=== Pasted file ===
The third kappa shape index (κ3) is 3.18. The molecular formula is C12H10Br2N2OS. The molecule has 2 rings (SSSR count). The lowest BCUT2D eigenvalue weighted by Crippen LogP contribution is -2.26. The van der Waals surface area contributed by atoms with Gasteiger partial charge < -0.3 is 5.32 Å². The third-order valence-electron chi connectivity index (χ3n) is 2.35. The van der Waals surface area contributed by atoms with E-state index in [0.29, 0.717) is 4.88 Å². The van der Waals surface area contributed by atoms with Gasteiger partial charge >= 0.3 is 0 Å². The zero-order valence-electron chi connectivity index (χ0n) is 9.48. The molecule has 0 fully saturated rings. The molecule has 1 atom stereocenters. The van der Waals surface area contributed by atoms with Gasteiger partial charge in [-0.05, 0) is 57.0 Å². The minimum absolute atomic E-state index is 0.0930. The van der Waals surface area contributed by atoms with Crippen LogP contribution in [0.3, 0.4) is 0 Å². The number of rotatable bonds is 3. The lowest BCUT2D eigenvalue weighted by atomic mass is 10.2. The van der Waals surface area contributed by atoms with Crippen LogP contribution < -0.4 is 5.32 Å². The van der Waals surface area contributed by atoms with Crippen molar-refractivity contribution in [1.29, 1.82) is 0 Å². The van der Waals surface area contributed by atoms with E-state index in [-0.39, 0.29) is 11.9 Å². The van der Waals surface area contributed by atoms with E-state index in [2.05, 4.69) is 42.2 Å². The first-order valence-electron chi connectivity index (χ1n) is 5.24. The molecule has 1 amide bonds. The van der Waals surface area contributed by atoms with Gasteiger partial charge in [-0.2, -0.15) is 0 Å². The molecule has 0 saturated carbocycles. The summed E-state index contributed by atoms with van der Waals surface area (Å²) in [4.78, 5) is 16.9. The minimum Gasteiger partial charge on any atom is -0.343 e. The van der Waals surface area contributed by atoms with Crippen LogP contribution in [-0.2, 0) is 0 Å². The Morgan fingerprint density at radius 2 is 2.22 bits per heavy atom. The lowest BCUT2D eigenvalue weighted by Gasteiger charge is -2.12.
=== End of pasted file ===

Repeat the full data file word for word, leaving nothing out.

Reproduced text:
The third kappa shape index (κ3) is 3.18. The molecular formula is C12H10Br2N2OS. The molecule has 2 rings (SSSR count). The lowest BCUT2D eigenvalue weighted by Crippen LogP contribution is -2.26. The van der Waals surface area contributed by atoms with Gasteiger partial charge < -0.3 is 5.32 Å². The third-order valence-electron chi connectivity index (χ3n) is 2.35. The van der Waals surface area contributed by atoms with E-state index in [0.29, 0.717) is 4.88 Å². The van der Waals surface area contributed by atoms with Gasteiger partial charge >= 0.3 is 0 Å². The zero-order valence-electron chi connectivity index (χ0n) is 9.48. The molecule has 0 fully saturated rings. The molecule has 1 atom stereocenters. The van der Waals surface area contributed by atoms with Gasteiger partial charge in [-0.05, 0) is 57.0 Å². The minimum absolute atomic E-state index is 0.0930. The van der Waals surface area contributed by atoms with Crippen LogP contribution in [0.3, 0.4) is 0 Å². The number of rotatable bonds is 3. The lowest BCUT2D eigenvalue weighted by atomic mass is 10.2. The van der Waals surface area contributed by atoms with Crippen LogP contribution < -0.4 is 5.32 Å². The van der Waals surface area contributed by atoms with Crippen molar-refractivity contribution in [1.29, 1.82) is 0 Å². The van der Waals surface area contributed by atoms with E-state index in [-0.39, 0.29) is 11.9 Å². The van der Waals surface area contributed by atoms with E-state index in [2.05, 4.69) is 42.2 Å². The first-order valence-electron chi connectivity index (χ1n) is 5.24. The molecule has 1 amide bonds. The van der Waals surface area contributed by atoms with Gasteiger partial charge in [-0.2, -0.15) is 0 Å². The molecule has 0 saturated carbocycles. The summed E-state index contributed by atoms with van der Waals surface area (Å²) in [4.78, 5) is 16.9. The minimum Gasteiger partial charge on any atom is -0.343 e. The van der Waals surface area contributed by atoms with Crippen LogP contribution in [-0.2, 0) is 0 Å². The Morgan fingerprint density at radius 2 is 2.22 bits per heavy atom. The lowest BCUT2D eigenvalue weighted by Gasteiger charge is -2.12.